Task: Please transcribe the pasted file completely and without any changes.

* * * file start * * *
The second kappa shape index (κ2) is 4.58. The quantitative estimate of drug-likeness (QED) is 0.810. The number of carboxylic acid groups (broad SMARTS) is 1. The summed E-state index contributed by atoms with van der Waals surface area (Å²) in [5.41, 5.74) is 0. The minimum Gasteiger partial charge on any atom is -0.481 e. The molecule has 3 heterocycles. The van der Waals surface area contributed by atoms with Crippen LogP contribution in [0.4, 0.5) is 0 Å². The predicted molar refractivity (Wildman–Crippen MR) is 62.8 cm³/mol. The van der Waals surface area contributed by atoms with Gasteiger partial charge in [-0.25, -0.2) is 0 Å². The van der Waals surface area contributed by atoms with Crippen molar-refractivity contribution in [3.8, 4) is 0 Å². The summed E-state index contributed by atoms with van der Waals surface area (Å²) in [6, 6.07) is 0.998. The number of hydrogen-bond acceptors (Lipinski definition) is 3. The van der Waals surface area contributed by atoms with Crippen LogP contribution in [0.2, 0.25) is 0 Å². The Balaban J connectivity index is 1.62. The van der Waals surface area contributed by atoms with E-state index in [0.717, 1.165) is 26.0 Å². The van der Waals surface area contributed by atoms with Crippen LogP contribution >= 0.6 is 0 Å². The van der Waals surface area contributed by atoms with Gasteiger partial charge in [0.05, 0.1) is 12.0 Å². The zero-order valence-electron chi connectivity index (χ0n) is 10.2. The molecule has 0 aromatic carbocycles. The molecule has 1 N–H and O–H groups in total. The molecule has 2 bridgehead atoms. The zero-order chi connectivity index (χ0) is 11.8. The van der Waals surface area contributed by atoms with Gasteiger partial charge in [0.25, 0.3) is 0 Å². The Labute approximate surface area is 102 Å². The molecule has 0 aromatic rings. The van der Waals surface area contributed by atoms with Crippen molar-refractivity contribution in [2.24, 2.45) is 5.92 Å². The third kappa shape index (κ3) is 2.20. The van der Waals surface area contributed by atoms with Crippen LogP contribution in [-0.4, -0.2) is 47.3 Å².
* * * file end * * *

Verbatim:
The second kappa shape index (κ2) is 4.58. The quantitative estimate of drug-likeness (QED) is 0.810. The number of carboxylic acid groups (broad SMARTS) is 1. The summed E-state index contributed by atoms with van der Waals surface area (Å²) in [5.41, 5.74) is 0. The minimum Gasteiger partial charge on any atom is -0.481 e. The molecule has 3 heterocycles. The van der Waals surface area contributed by atoms with Crippen LogP contribution in [0.4, 0.5) is 0 Å². The predicted molar refractivity (Wildman–Crippen MR) is 62.8 cm³/mol. The van der Waals surface area contributed by atoms with Gasteiger partial charge in [-0.25, -0.2) is 0 Å². The van der Waals surface area contributed by atoms with Crippen molar-refractivity contribution in [3.8, 4) is 0 Å². The summed E-state index contributed by atoms with van der Waals surface area (Å²) in [6, 6.07) is 0.998. The number of hydrogen-bond acceptors (Lipinski definition) is 3. The van der Waals surface area contributed by atoms with Crippen LogP contribution in [0.2, 0.25) is 0 Å². The Balaban J connectivity index is 1.62. The van der Waals surface area contributed by atoms with E-state index in [0.717, 1.165) is 26.0 Å². The van der Waals surface area contributed by atoms with Crippen LogP contribution >= 0.6 is 0 Å². The van der Waals surface area contributed by atoms with Gasteiger partial charge in [0.05, 0.1) is 12.0 Å². The zero-order valence-electron chi connectivity index (χ0n) is 10.2. The molecule has 0 aromatic carbocycles. The molecule has 1 N–H and O–H groups in total. The molecule has 2 bridgehead atoms. The zero-order chi connectivity index (χ0) is 11.8. The van der Waals surface area contributed by atoms with Gasteiger partial charge in [0.25, 0.3) is 0 Å². The Labute approximate surface area is 102 Å². The molecule has 0 aromatic rings. The van der Waals surface area contributed by atoms with Crippen molar-refractivity contribution in [2.24, 2.45) is 5.92 Å². The third kappa shape index (κ3) is 2.20. The van der Waals surface area contributed by atoms with Crippen LogP contribution in [-0.4, -0.2) is 47.3 Å².